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Risk regulation, liability and insurance as risk treatment mechanisms


Society uses multiple mechanisms to control the risk of hazardous activities:

  • regulation: technological or organizational prescriptions
  • liability regimes such as tort law: obligation to compensate victims
  • soft law and self-regulation: voluntary standards of behaviour associated with social sanctions for firms that do not engage in the process
  • insurance to ensure that victims are compensated for the monetary component of a loss

This slideset describes these different mechanisms and attempts to answer:

  • what are the advantages and disadvantages of each mechanism?

  • to what extent are they complementary?

This submodule is a part of the risk management module.

Course material

Risk regulation, liability and insurance as risk treatment mechanisms

Lecture slides (PDF)

What is regulation? A set of obligations imposed by public law and enforced by public officials designed to induce individuals and firms to outcomes which they would not voluntarily reach, but are in the public interest. Compliance is aided by the threat or imposition of some sanction (fines, closure of activity…). Risk regulation, or the public management of hazards which could affect public health, safety and the environment, is an important proportion of all regulation (roughly half of EU legislation, for example…).

There are different forms of safety regulation:

  • Prescriptive or “command and control”: the regulator sets specific requirements for regulated firms, such as technological measures or design features for equipment. This form of regulation allows clarity in requirements and fairness (all firms must respect the same requirements), but tends to lead to outdated regulations which don’t follow technological innovation and to prevent firms from experimenting with innovative safety mechanisms.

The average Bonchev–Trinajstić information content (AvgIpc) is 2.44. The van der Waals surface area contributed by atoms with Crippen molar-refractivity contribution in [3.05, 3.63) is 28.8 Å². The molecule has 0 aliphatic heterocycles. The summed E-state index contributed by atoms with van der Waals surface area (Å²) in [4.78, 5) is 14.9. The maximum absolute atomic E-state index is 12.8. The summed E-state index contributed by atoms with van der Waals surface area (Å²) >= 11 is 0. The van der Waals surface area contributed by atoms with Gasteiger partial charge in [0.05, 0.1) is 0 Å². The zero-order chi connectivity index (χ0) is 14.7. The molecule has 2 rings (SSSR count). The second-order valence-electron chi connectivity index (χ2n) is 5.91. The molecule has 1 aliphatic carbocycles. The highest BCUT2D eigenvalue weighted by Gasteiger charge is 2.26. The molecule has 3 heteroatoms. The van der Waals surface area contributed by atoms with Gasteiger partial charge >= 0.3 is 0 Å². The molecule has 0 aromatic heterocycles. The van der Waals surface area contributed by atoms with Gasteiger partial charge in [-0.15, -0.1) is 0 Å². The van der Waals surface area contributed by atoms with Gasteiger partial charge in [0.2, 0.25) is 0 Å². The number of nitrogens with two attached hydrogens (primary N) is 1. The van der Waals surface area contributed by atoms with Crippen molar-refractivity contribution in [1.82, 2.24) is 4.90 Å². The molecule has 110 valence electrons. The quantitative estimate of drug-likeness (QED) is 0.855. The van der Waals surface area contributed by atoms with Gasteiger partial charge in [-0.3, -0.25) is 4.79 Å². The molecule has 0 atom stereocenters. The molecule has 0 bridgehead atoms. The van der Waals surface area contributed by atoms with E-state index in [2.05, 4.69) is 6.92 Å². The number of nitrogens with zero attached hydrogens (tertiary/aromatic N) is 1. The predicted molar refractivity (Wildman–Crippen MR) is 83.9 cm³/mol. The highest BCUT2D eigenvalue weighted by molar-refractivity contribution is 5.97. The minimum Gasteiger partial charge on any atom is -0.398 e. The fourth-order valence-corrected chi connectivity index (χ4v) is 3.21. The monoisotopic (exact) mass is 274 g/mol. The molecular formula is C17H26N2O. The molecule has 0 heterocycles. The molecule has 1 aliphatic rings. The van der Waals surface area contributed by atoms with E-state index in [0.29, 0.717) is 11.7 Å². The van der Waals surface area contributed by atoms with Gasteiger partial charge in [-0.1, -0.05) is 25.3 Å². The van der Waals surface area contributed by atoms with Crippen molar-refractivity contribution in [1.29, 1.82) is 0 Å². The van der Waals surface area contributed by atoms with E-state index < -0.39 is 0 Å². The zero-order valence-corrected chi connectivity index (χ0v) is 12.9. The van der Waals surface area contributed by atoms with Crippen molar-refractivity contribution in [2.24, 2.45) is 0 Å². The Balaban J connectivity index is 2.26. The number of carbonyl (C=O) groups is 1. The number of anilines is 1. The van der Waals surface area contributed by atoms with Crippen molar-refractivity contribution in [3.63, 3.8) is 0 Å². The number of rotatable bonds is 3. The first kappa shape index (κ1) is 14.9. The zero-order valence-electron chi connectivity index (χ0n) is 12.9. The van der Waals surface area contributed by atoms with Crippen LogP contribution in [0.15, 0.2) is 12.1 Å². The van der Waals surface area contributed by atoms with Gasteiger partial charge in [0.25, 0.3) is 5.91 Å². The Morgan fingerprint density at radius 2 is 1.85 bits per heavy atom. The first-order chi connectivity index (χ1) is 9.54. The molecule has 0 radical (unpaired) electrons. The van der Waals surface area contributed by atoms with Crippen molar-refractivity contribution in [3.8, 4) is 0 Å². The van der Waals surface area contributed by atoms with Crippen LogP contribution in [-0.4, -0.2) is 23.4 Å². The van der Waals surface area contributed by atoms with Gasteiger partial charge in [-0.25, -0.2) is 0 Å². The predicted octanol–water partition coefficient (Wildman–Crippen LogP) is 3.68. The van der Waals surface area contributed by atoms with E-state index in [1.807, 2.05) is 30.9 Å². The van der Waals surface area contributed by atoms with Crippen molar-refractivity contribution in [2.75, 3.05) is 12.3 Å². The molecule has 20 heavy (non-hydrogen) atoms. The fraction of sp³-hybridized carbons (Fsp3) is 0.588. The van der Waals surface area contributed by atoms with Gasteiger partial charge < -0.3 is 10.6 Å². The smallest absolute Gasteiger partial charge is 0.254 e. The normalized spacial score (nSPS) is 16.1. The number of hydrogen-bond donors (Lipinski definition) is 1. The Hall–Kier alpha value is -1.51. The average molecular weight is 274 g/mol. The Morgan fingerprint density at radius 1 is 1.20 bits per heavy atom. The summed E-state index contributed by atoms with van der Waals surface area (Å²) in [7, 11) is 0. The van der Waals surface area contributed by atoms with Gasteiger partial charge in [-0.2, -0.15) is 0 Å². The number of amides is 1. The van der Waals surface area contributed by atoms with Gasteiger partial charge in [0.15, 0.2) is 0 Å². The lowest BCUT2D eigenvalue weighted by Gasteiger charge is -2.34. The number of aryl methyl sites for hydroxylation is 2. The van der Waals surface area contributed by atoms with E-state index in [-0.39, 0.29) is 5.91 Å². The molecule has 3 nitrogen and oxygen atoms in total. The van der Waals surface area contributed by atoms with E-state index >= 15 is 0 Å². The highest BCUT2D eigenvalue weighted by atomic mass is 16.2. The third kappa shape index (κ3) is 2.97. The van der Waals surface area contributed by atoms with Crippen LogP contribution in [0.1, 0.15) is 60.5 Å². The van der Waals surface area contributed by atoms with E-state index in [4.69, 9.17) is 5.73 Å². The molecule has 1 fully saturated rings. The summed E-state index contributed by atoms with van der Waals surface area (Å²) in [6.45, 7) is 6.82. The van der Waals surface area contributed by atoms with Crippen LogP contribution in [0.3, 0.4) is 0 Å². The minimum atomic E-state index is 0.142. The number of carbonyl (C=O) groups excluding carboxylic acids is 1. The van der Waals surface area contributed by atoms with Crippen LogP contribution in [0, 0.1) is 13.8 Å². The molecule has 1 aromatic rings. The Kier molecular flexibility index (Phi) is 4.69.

• Goal-based, or performance-based, or outcome-based: the regulator establishes specific desired and measurable outcomes for regulated activities, without requiring specific ways of achieving them. This allows firms to select the most effective measures to reach the objective and tends to lead to improved “ownership” of safety measures, since they are chosen by company managers. However, it’s not always easy to specify goals that are both safety-relevant and measurable.

  • Activity-based or management-based: the regulator requires firms to implement key processes that are expected to improve safety performance, such as a Safety Management System (SMS). This allows the regulator to avoid setting specific technological or performance goals, and to establish a conversation with regulated firms concerning their management activity, but it is not necessarily effective in ensuring good safety performance (management-based processes can sometimes operate in an apparently effective manner but have very little effect on real safety-related decisions and front-line activity).

  • Information-based or mandatory disclosure regimes: the regulator requires firms to disclose information on the risks of their products (labelling standards, publication obligations) and the environmental impact of their operations. For example, US OSHA’s Hazard Communication Standard specifies workers’ “right to know” about long-term health risks resulting from workplace activity and products to be labelling with information on hazards.

  • Soft law approaches such as labels or voluntary sector-specific standards allow the firms from a specific industry sector (who are assumed to possess professional pride and interest in maintaining the reputation of their profession/sector) to set common standards and codes of practice that firms voluntarily adopt. These mechanisms, though much less costly to enforce and more flexible with respect to technological changes, do not necessarily ensure social control over hazards and do not provide a mechanism for the public to hold firms accountable for the risks they generate.

Other resources

We recommend the following sources of further information on this topic: